But there is one thing I do want to add here at the end. The thing is that in most of these cases the people in question are acting as individuals, not as part of the supporter organization. I think it's important to separate the "individual" from the "organization" and see what goes where. And to not throw the baby out with the bathwater.... I mean, there were supporters who were crying as they saw the bottles flying at the players. The true spirit of support is still alive here, and I hope this will be a positive turning point for everyone.

2005 Nabisco Cup Semi-Finals Leg 1
Urawa Reds 1-3 Jef Chiba

A first minute header from Maki off an Abe free kick threw a wrench in the Urawa machinery. Though Urawa tried to play the rest of the game by dominating possession, it was Jef again (and Maki again) who scored the second goal. Though Ponte came through with a great shot of his own to try and close the gap in the dying minutes of the first half, Jef made sure of their win with a 55th minute goal from Popsecu.

The two major headlines surrounding this game? Well, first, Urawa and fans are not happy at all about the first Maki goal -- a diving (and truly diving, as he hit the ball with his head about a foot off the ground) header that looked to be nudged in by his hand. Reds and manager Buchwald are saying they will make a formal protest to the J-league regarding the refereeing/linesman judges of that, plus also have issue with a second half yellow given to Suzuki for supposedly interfering with the ball prior to a free kick. The Reds side say that it was a Jef player that touched the ball, while Suzuki was trying to distance himself from it. The game wasn't televised on any of the channels I get, so I wasn't able to see it for myself, but it does take the attention away from the nice victory for Jef.

The second headline the sports papers liked to use was the Maki-NT connection. What with the NT roster announcement coming up tomorrow, this would have been the last of the games Zico could use to guide his choices. But with Takahara and Yanagisawa already confirmed as two of the forwards on the roster, I think this was just using Maki as a way to sell papers, as he has other competition in the J league and is at the very bottom in the present NT pecking order.

This loss for Reds at home is a surprise, but knowing how Jef can play a fantastic counter-attacking game, and have the ability to make goals in the narrowest of chances, it may be a sign of growing pains for Urawa -- now that they are considered one of the top teams, they will be forced to hold possession for long stretches of time and that is something they are just getting used to this season.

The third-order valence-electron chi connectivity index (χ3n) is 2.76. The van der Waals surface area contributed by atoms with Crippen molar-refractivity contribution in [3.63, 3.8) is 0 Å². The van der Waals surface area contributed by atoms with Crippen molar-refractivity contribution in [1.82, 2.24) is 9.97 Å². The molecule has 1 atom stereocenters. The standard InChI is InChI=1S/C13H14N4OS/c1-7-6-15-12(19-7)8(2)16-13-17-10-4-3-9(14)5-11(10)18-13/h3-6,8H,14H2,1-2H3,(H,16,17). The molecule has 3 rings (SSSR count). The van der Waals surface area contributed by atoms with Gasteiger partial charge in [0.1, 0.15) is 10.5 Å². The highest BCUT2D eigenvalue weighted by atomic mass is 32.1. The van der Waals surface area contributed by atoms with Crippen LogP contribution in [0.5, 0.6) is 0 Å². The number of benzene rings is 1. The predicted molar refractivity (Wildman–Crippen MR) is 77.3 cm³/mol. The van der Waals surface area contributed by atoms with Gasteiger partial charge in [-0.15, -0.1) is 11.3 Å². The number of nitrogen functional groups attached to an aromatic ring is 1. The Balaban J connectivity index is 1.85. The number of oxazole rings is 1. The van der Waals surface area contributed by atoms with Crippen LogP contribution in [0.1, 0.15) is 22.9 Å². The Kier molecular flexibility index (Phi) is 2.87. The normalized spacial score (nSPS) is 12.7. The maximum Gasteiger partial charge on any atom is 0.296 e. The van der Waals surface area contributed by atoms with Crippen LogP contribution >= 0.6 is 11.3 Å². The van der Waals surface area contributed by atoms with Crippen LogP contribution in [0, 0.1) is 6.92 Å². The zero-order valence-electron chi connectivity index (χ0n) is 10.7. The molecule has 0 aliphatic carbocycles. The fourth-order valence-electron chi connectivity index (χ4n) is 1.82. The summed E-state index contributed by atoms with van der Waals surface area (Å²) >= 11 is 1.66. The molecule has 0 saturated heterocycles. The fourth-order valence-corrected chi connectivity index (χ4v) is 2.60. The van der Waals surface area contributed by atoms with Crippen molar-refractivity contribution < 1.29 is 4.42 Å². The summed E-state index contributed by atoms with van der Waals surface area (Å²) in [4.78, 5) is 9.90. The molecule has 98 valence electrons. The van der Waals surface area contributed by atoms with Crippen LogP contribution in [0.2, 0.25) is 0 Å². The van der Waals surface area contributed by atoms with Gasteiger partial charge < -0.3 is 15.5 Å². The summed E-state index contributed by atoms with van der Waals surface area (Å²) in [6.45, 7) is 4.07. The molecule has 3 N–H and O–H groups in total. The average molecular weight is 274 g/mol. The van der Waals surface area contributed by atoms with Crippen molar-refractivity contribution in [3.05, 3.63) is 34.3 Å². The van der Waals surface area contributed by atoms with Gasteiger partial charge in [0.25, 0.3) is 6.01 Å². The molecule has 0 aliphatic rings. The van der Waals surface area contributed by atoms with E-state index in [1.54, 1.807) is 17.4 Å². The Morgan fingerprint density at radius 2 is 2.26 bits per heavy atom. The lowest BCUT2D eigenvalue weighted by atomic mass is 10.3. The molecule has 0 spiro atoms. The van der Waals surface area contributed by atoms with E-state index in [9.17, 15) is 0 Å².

>>Click to see the Video Highlights Clip of this game provided by J's Goal.

>>Click for post-game interview of Tatsuya Tanaka
>>Click for a post-game interview of Tulio Tanaka
>>Click for Manager Buchwald press conference
>>Click for Manager Osim press conference

Gamba Osaka 1-0 Yokohama F Marinos

Two Gamba/Marinos matchups in one week might be a little anti-climactic for spectators, but for Gamba it was a satisfying result. The game was held 0-0 until the very end, until Araujo's wonderul angled shot at 82 min to the ceiling of the goal from the left gave the victory to the home side. Gamba have continued to show that though they may wobble and do the most wasteful of things during the game, they have the conviction and personnel to nab a win at the last possible moment. I think Gamba was happiest about the fact that they held the opponents to 0, something they have struggled to do this year. But a 1-0 win is still nothing to get too comfortable with, as they won't play the next game until October and by then who knows what the state of both teams will be like by then!

>>Click to see the Video Highlights Clip of this game

>>Click for post-game interview of Tsune Miyamoto
>>Click for Manager Okada press conference
>>Click for Manager Nishino press conference